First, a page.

Book Reading (and Writing): Is It a Fundamental Human Need?

I don’t like the term e-book very much. I’m not sure what it’s supposed
to mean in the long run. We even have trouble defining what it means in book publishing
contracts.

Usually when I think of books, I think of a distinct
experience where I slow down and focus my attention on something
without filtering multiple streams of information or trying to accomplish an “items read” goal; it’s a communion
between me and the author. When I think “book,” that’s what I envision, and
it matters little to me if I’m reading that book on paper, on a screen,
over someone’s shoulder.

(Compare this to the experience of online-based reading: The Atlantic published a 2008 article asking if Google was making us stupid because it changes the way we read and process information.)

People much smarter than I are predicting that the way we experience books will transform into more of a social, interactive experience, or an enriched multimedia experience, with opportunities to read and comment on the “book” (or the content) and watch others comment and respond at the same time as we do. The catchy idea in publishing circles is that books are community-driven, and if you take this idea to its furthest reaches, then the book simply becomes a way for people to connect, quite remote from the traditional reading experience of digesting and reflecting in relative solitude (although my closest friends know how I love to read things out loud from New Yorker articles when I’m charmed or amazed).

I do wonder, though, if there will be two different paths for “books” (and it pains me that I’m putting “book” in quotation marks): books that tell stories and books that offer information.

It makes sense that nonfiction books meant primarily to inform can immensely benefit from being built on communities and having continual interaction/experiences, since information is always changing, being updated, being improved upon. There’s always more to say, more to discover.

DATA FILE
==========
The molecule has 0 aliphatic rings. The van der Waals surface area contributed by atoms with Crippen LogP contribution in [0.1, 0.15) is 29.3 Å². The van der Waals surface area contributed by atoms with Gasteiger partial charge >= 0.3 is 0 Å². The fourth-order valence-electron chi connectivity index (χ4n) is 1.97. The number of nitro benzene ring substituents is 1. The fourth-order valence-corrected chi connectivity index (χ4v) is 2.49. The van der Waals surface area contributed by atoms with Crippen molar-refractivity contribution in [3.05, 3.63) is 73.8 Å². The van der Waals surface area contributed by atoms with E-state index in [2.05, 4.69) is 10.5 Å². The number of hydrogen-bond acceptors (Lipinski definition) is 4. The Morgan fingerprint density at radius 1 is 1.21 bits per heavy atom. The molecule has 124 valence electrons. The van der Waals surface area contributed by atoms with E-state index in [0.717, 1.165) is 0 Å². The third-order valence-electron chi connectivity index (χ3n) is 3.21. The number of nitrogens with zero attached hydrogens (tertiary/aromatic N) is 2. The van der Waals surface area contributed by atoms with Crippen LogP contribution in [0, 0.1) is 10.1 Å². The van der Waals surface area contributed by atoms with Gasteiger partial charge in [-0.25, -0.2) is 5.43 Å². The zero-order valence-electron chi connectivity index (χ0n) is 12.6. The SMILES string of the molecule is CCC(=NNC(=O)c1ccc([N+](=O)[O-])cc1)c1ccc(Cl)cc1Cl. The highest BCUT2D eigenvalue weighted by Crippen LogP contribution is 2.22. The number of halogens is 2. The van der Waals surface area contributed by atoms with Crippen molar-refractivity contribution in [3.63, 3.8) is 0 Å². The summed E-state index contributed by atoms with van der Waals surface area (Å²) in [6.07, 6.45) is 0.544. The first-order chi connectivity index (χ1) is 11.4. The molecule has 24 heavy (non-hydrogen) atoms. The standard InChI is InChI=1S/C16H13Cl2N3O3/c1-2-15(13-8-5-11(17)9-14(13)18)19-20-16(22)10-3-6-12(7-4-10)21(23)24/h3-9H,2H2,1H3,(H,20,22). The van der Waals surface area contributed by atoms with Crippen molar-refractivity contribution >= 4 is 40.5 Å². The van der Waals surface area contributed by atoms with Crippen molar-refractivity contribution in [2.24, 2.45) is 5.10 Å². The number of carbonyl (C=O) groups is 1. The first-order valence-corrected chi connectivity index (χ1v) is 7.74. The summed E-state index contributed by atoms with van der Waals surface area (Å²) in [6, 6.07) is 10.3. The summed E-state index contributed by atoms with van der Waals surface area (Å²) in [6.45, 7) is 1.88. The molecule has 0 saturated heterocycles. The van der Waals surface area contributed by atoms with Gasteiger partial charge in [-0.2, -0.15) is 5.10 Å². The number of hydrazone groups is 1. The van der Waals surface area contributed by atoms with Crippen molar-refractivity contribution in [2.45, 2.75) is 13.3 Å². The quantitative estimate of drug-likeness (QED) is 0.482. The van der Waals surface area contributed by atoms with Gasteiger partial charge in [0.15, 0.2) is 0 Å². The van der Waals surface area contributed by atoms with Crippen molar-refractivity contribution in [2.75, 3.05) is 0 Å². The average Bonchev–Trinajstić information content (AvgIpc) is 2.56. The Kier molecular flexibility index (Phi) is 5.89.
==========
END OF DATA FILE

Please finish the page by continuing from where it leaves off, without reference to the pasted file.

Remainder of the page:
But books that tell stories (and I’m thinking primarily of novels), this is more about artistry and entertainment: While we may want to discuss stories after we’ve finished reading them, it’s hard for me to envision the enjoyment of a story transforming into something we would not readily recognize today. Great stories require that you get lost in the experience (no matter the vehicle of that experience, even if it’s listening to the story rather than reading it, or digesting it in chunks on a mobile phone).

It’s the difference between being entertained (and to some extent escaping daily life), versus having to think, analyze, and study information (the process of learning, of education).

Recently I received a book written by 9-year-old Mia (The Conductor’s daughter). As you can see from the photo above, the title is Cats Will Do Things You Won’t Do. (For the curious, one of the things cats will do that you won’t is triumph.)

Mia has written half a dozen books, loves to read books, and loves being read to. (The latest book that we’re reading together is Alice in Wonderland, off my iPhone of course.) The other night she exclaimed (during the Oscars), “I love books! I hope there will always be books. I want to write books!”

Mia doesn’t have an agenda. She doesn’t know or care about the debates going on in publishing circles about the survival of publishing and what will happen to books. It doesn’t matter to her if the books are on paper or on some gadget. All she cares about: (1) is the book fun to read, and (2) can she stay up late finishing her book without getting in trouble with her dad?

Yes, Mia, I hope there are books in the future. I am reasonably confident there will be—or if not books specifically, then stories that we experience. We will always want to enjoy stories (see some perspectives from Paul Auster and Scientific American here and here).

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